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Based on the first chapter of the “Best Seller” “Working Without a Net” by Morrie R. Shechtman

“The Information and Communication Intensive Revolution we have been experiencing for the past three decades and will continue to evolve in the years to come, as the digital age demonstrates. Technology has provided the means to collect, distribute and use information in unimaginable ways, the challenge we now face is deciding what is relevant and how to use it”

Things have changed and will continue to change, and it is not easy to manage this, because sometimes in addition to facing anxiety, we must deal with its consequences: unproductiveness and stagnation.

We have reached a point where our personal life has been affected by what happens and will happen in our work life.

The rules have changed, and it is time to relearn the new rules of this revolution that we are experiencing, "Information and Communication Intensive", which affect our lives, our culture, and our habits.

For today's entrepreneurs, directors, managers, and supervisors, it is exceedingly difficult to run business the old-fashioned way, because the whole environment changed:

📍The life cycle of products and companies was “shortened”; we see companies appear and disappear.

📍The new workforce is no longer willing to maintain blind loyalty in organizations in exchange for job security.

📍The ruthless competitiveness of employees, managers and supervisors eliminated mediocre performances.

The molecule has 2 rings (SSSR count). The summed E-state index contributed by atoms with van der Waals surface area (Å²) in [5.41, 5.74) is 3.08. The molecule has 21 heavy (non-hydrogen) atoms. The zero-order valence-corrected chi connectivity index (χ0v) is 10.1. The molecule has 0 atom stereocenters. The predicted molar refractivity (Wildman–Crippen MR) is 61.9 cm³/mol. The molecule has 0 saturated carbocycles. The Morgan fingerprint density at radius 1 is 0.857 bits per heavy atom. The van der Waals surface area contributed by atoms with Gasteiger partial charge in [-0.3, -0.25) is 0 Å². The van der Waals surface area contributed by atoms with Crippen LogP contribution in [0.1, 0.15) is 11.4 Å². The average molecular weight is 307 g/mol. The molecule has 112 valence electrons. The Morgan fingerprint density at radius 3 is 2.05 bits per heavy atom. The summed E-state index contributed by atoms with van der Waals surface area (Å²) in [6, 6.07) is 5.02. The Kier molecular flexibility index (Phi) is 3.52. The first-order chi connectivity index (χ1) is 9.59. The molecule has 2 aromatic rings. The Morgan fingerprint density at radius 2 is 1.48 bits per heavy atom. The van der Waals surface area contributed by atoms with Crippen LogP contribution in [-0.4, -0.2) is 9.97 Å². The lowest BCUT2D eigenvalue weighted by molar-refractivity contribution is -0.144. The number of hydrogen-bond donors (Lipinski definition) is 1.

📍The cynicism of leaders has succumbed to ethics, selling their principles and values ​​in exchange for maintaining their status.

📍The speed of decision-making because of intensive information and communication has created an anxious society that has blocked one of the most important tools in the social and business world: “Common Sense”.

📍To avoid conflicts, many have succumbed to consensus, not realizing that not all conflicts are destructive, in fact, most conflicts (without hostility) allow personal and organizational growth.

Denial: "There is no more blind than he who does not want to see"

Because they refused to act, hoping things would get better, it is impressive to see the list of companies and organizations that have disappeared in recent years, simply and by way of example, during my working life and before founding my consulting firm (eaBC / The 5th Wave of Change), I can share with you that of the twelve companies in which I collaborated, seven, as independent companies, have already disappeared: Cyanamid, Resistol, Warner Lambert , ICI - Imperial Chemical Industries, Scott Paper, Olympia and Lapimex), two have been converted (EI DuPont and RR Donnelley) and only three remain the same (Shell, Crayola and IMEF).

I have seen some common factors in the disappearance of companies, excuses such as the inability of top management to not achieve the cooperation of their workforce, an excuse that is the simple denial that the situation is bad and should be changed.

At the strategic level, the refusal to change things by companies and people happens when declining industries are pretended to improve and these companies begin to die along with their industries.

Denial is part of the change process of human beings, by not accepting that their way of life must change with or without their permission and, affects company directors, junior executives, supervisors, coordinators, and collaborators.

I have seen during my life as a consultant, directors and managers who allow (although they do not accept it), certain dysfunctional behaviors in their collaborators, which affect companies and organizations, however, they fail to take concrete actions to solve the problem. Examples?

▶ Commercial directors who, working for a company, market the products of the company for which they work through their own business and, although there is a conflict of interest and knowing this on the part of the general director, he does nothing, because the commercial director is related to the vice president of the company.